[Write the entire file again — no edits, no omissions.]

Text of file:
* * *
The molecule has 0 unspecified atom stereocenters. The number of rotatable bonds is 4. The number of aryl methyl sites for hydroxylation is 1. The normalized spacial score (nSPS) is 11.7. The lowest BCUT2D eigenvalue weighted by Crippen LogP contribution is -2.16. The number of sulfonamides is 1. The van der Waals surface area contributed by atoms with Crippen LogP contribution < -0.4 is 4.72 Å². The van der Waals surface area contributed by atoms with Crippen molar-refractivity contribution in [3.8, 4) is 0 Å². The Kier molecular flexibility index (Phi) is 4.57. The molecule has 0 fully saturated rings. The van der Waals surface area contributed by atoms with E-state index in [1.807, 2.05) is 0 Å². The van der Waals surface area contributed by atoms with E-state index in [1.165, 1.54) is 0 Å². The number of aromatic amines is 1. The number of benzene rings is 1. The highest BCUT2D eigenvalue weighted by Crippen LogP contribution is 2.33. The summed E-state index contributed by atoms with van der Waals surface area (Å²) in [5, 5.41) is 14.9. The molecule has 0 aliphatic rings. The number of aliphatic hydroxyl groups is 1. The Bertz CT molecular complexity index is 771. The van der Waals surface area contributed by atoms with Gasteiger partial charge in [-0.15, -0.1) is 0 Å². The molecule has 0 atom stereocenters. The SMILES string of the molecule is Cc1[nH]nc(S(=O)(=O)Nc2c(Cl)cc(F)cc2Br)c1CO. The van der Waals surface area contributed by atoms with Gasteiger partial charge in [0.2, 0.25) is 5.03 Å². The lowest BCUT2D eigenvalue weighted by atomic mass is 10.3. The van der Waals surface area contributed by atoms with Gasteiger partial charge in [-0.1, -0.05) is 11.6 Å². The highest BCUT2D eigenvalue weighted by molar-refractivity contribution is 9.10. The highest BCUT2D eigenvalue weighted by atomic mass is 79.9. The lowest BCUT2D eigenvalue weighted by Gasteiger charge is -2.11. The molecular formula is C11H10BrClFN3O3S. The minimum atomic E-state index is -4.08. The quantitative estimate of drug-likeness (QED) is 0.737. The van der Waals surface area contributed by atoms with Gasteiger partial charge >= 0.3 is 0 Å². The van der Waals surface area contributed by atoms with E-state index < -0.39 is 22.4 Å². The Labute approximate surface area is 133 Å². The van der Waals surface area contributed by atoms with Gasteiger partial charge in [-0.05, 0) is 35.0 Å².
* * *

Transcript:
The molecule has 0 unspecified atom stereocenters. The number of rotatable bonds is 4. The number of aryl methyl sites for hydroxylation is 1. The normalized spacial score (nSPS) is 11.7. The lowest BCUT2D eigenvalue weighted by Crippen LogP contribution is -2.16. The number of sulfonamides is 1. The van der Waals surface area contributed by atoms with Crippen LogP contribution < -0.4 is 4.72 Å². The van der Waals surface area contributed by atoms with Crippen molar-refractivity contribution in [3.8, 4) is 0 Å². The Kier molecular flexibility index (Phi) is 4.57. The molecule has 0 fully saturated rings. The van der Waals surface area contributed by atoms with E-state index in [1.807, 2.05) is 0 Å². The van der Waals surface area contributed by atoms with E-state index in [1.165, 1.54) is 0 Å². The number of aromatic amines is 1. The number of benzene rings is 1. The highest BCUT2D eigenvalue weighted by Crippen LogP contribution is 2.33. The summed E-state index contributed by atoms with van der Waals surface area (Å²) in [5, 5.41) is 14.9. The molecule has 0 aliphatic rings. The number of aliphatic hydroxyl groups is 1. The Bertz CT molecular complexity index is 771. The van der Waals surface area contributed by atoms with Gasteiger partial charge in [-0.15, -0.1) is 0 Å². The molecule has 0 atom stereocenters. The SMILES string of the molecule is Cc1[nH]nc(S(=O)(=O)Nc2c(Cl)cc(F)cc2Br)c1CO. The van der Waals surface area contributed by atoms with Gasteiger partial charge in [0.2, 0.25) is 5.03 Å². The lowest BCUT2D eigenvalue weighted by atomic mass is 10.3. The van der Waals surface area contributed by atoms with Gasteiger partial charge in [-0.1, -0.05) is 11.6 Å². The highest BCUT2D eigenvalue weighted by molar-refractivity contribution is 9.10. The highest BCUT2D eigenvalue weighted by atomic mass is 79.9. The lowest BCUT2D eigenvalue weighted by Gasteiger charge is -2.11. The molecular formula is C11H10BrClFN3O3S. The minimum atomic E-state index is -4.08. The quantitative estimate of drug-likeness (QED) is 0.737. The van der Waals surface area contributed by atoms with Gasteiger partial charge >= 0.3 is 0 Å². The van der Waals surface area contributed by atoms with E-state index < -0.39 is 22.4 Å². The Labute approximate surface area is 133 Å². The van der Waals surface area contributed by atoms with Gasteiger partial charge in [-0.05, 0) is 35.0 Å².